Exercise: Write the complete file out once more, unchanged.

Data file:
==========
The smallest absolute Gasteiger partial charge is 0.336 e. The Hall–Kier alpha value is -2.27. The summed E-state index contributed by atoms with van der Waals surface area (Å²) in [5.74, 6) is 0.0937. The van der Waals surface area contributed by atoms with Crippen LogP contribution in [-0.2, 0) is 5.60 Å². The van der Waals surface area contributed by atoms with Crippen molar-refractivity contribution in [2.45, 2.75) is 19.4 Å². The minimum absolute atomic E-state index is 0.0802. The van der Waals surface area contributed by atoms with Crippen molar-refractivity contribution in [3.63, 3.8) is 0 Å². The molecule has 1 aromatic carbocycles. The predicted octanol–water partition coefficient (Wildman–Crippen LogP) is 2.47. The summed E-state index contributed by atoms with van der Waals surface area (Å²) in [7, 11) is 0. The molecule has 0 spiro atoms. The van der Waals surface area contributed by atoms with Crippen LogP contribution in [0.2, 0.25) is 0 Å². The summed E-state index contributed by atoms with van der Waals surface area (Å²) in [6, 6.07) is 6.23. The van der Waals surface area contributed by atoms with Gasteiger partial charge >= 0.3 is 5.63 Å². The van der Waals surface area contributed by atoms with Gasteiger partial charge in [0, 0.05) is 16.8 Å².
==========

The smallest absolute Gasteiger partial charge is 0.336 e. The Hall–Kier alpha value is -2.27. The summed E-state index contributed by atoms with van der Waals surface area (Å²) in [5.74, 6) is 0.0937. The van der Waals surface area contributed by atoms with Crippen LogP contribution in [-0.2, 0) is 5.60 Å². The van der Waals surface area contributed by atoms with Crippen molar-refractivity contribution in [2.45, 2.75) is 19.4 Å². The minimum absolute atomic E-state index is 0.0802. The van der Waals surface area contributed by atoms with Crippen molar-refractivity contribution in [3.63, 3.8) is 0 Å². The molecule has 1 aromatic carbocycles. The predicted octanol–water partition coefficient (Wildman–Crippen LogP) is 2.47. The summed E-state index contributed by atoms with van der Waals surface area (Å²) in [7, 11) is 0. The molecule has 0 spiro atoms. The van der Waals surface area contributed by atoms with Crippen LogP contribution in [0.2, 0.25) is 0 Å². The summed E-state index contributed by atoms with van der Waals surface area (Å²) in [6, 6.07) is 6.23. The van der Waals surface area contributed by atoms with Gasteiger partial charge >= 0.3 is 5.63 Å². The van der Waals surface area contributed by atoms with Gasteiger partial charge in [0, 0.05) is 16.8 Å².